10 Steps to a Successful K9-Assisted Drug Sweep
Organizing a successful canine sweep requires careful planning, and the process should start weeks before the date you have chosen to conduct the search.
Organizing a successful canine sweep requires careful planning, and the process should start weeks before the date you have chosen. While every canine sweep will be unique to the school in terms of the process, the following strategies have proven successful for Armstrong High School and the Plymouth (Minn.) Police Department:
1. Start by developing a team of organizers, often referred to as a crisis team. Your crisis team should consist of school administrators, SROs, school social workers, guidance counselors and other educational professionals who would be appropriate for your school.
Information sharing beyond the scope of the crisis team can be detrimental to the success of the narcotics sweep. School administrators and SROs must emphasize to the crisis team that all details must remain in confidence. Sharing information about the sweep to other staff members or students may jeopardize its effectiveness.
2. Select a date and time in which movement in the building is predictable. This will help to reduce educational interruption to instruction and testing. It will also ensure that groups of students are not interfering with the sweep.
3. Focus on which staff will participate in the sweep, what each person’s role will be and what their duties will look like. It is essential that school administration and law enforcement work hand-in-hand during this stage of the planning.
School administrators who know staff best should be responsible for assigning duties to campus employees. The duties should be assigned in a way that will afford staff the best opportunity to contribute to the process.
4. Equally important is law enforcement’s ability to communicate exactly what they will need from the school to run a successful sweep. For example, it is important to keep students away from the area being searched and to set up a location to interview students.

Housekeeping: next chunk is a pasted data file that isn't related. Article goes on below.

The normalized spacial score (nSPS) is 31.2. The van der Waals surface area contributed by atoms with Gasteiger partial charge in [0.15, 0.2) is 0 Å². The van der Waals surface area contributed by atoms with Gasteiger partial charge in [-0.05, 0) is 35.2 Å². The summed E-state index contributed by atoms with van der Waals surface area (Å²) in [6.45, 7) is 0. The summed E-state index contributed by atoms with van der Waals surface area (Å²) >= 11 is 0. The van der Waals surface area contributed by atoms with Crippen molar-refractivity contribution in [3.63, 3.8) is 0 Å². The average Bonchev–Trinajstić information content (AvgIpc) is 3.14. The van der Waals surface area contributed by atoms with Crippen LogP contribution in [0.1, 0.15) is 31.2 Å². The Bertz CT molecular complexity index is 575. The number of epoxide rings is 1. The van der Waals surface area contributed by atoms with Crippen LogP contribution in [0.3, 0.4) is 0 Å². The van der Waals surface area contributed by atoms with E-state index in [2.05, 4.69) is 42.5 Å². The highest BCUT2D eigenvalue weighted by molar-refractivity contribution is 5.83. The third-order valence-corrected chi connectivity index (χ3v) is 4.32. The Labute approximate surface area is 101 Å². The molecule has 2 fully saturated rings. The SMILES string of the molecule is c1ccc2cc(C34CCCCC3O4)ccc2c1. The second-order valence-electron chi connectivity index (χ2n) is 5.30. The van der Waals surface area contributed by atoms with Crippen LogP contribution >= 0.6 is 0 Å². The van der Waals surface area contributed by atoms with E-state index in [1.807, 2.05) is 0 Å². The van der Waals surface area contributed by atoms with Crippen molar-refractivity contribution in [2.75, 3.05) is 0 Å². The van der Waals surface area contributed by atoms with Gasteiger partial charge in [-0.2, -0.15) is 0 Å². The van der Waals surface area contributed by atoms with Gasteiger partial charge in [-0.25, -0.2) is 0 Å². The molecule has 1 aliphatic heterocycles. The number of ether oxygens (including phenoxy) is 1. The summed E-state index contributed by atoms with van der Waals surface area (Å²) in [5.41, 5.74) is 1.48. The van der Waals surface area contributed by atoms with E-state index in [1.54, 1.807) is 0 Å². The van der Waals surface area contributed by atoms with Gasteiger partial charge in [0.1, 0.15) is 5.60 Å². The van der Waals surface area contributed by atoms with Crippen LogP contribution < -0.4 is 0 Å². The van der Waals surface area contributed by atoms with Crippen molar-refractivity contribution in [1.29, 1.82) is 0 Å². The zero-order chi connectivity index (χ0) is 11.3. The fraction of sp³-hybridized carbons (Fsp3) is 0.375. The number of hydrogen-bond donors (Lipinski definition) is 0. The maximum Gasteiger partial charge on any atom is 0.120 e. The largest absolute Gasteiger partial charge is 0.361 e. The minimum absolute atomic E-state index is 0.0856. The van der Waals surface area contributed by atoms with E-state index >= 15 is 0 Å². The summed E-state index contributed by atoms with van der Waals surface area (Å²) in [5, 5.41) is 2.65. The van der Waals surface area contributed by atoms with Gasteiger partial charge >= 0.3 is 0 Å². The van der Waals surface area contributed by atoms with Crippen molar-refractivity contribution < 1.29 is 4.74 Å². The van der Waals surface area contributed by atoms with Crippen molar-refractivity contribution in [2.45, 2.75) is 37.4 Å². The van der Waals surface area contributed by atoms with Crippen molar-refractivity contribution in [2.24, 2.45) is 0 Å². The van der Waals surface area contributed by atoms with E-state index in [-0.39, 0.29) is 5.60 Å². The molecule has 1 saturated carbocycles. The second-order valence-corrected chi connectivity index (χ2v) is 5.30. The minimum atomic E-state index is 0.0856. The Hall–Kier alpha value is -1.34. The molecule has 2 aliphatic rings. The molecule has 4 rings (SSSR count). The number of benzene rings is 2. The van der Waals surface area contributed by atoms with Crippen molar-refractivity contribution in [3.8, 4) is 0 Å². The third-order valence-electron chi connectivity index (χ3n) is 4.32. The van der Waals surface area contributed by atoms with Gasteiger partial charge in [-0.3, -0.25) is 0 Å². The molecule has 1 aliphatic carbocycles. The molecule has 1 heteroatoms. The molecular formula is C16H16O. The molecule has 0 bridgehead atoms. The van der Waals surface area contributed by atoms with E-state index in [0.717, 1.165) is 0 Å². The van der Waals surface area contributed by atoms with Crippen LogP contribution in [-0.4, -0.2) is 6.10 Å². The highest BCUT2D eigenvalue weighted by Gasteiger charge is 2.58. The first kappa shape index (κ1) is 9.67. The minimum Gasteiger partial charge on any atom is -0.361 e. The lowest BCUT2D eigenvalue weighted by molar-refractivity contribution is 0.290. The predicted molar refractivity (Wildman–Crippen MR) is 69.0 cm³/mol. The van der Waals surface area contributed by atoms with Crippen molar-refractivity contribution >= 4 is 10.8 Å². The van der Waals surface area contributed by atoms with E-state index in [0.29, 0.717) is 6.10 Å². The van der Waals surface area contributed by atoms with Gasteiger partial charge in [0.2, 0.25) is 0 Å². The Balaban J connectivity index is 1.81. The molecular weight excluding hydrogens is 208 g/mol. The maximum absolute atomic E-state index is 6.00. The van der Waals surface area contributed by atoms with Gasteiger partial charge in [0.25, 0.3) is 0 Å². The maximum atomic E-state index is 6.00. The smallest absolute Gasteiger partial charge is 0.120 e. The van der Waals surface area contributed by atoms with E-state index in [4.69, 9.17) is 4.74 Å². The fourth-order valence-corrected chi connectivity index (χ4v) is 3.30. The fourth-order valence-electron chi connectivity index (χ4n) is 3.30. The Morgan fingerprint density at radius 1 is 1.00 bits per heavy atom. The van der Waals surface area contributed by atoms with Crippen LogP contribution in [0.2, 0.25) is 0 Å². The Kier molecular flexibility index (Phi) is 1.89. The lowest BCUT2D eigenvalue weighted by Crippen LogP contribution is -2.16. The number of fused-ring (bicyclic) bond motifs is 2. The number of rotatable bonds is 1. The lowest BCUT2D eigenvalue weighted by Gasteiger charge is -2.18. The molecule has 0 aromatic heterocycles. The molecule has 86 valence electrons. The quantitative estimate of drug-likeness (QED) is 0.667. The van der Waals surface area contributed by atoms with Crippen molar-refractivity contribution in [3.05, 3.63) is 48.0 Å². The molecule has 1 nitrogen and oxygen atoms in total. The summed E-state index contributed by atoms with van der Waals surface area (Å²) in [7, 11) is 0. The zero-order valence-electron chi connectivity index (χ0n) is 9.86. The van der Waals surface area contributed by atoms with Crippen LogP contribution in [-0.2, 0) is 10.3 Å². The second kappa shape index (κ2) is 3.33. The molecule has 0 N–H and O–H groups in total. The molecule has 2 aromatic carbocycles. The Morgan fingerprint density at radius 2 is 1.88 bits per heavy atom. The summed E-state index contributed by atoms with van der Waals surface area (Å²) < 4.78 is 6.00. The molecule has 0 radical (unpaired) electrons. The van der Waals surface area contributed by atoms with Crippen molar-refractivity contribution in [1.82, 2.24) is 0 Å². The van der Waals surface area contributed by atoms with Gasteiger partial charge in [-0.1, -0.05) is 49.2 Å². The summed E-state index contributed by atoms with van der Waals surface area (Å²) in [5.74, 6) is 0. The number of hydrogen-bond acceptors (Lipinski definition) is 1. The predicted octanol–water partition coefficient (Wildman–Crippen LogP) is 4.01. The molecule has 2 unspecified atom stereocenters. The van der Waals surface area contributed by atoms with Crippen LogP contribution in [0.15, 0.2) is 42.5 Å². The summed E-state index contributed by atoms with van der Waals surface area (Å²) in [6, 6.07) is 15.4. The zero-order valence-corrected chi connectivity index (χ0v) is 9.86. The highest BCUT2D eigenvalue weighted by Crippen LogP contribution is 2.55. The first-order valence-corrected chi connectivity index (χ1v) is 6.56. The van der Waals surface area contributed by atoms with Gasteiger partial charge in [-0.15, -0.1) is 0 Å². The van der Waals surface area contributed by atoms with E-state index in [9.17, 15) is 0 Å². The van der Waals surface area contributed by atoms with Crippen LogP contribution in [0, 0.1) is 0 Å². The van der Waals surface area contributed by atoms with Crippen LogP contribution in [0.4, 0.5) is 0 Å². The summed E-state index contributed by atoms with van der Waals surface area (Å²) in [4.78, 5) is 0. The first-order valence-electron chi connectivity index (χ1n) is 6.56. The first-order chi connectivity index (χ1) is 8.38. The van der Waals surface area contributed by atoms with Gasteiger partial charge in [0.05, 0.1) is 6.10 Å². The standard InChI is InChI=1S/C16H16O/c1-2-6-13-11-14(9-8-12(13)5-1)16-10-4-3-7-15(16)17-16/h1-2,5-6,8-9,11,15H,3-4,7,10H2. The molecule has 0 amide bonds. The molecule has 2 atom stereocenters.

This type of collaboration will lead to an efficient search that is least intrusive to the building.
5. School resource officers should communicate with canine officers leading up to the day of the sweep and attempt to solicit assistance from neighboring jurisdictions if necessary. Most sweeps can be conducted in less than an hour with three to five canine handlers. On the day of the sweep it is important for canine handlers to stage offsite so students do not see a gathering of police officers near the school parking lot or coming into the school, in turn announcing a narcotics sweep will be underway.
6. Fifteen minutes prior to the start of the sweep it is recommended that the school be placed in a modified lockdown, meaning all movement in the building is restricted. Teachers continue with instruction, however, students are not allowed to leave a classroom until further notice from school administrators. It is recommended that both students and staff practice lockdown procedures to become familiar with their expectations.
7. Once the canine handlers arrive, they are each assigned two crisis team members who will assist them during the sweep. This canine team will consist of one school administrator and a police officer. Each canine team is assigned a section of the building or parking lot to be searched.
8. As the handlers and canines begin their work, the halls should be empty of everyone but the canine teams. If a canine indicates positively on a locker, it should initiate the team into action. Once the canine handler has identified a positive “hit”, the school administrator will communicate via radio to the main office to determine who the locker belongs to and where the student is located. The canine will continue to work while the rest of the team starts the investigation. This process can be replicated when sweeping vehicles in the school parking lot as well.
9. The school administrator will document the time, the locker number and the student who is assigned to the locker. During this time, the other two members of the team begin their tasks. One team member assists the administrator in searching the locker. If any contraband is found, it is placed in an evidence container and numbered to match the administrator’s documentation.
10. During this time, assisting team members are simultaneously locating students. Students will be walked to an area that has been assigned as a processing room and turned over to school administrators and SROs for person and property searches. Recovered narcotics will be handed over to law enforcement, field tested and inventoried as evidence. Students are interviewed and often given a school and legal consequence.
Jeff Dorfsman is an eight-year veteran with the Plymouth (Minn.) Police Department and can be contacted at firstname.lastname@example.org. Chris Meisch is an assistant principal at Armstrong High School in Robbinsdale School District and can be contacted at Chris_Meisch@rdale.org.
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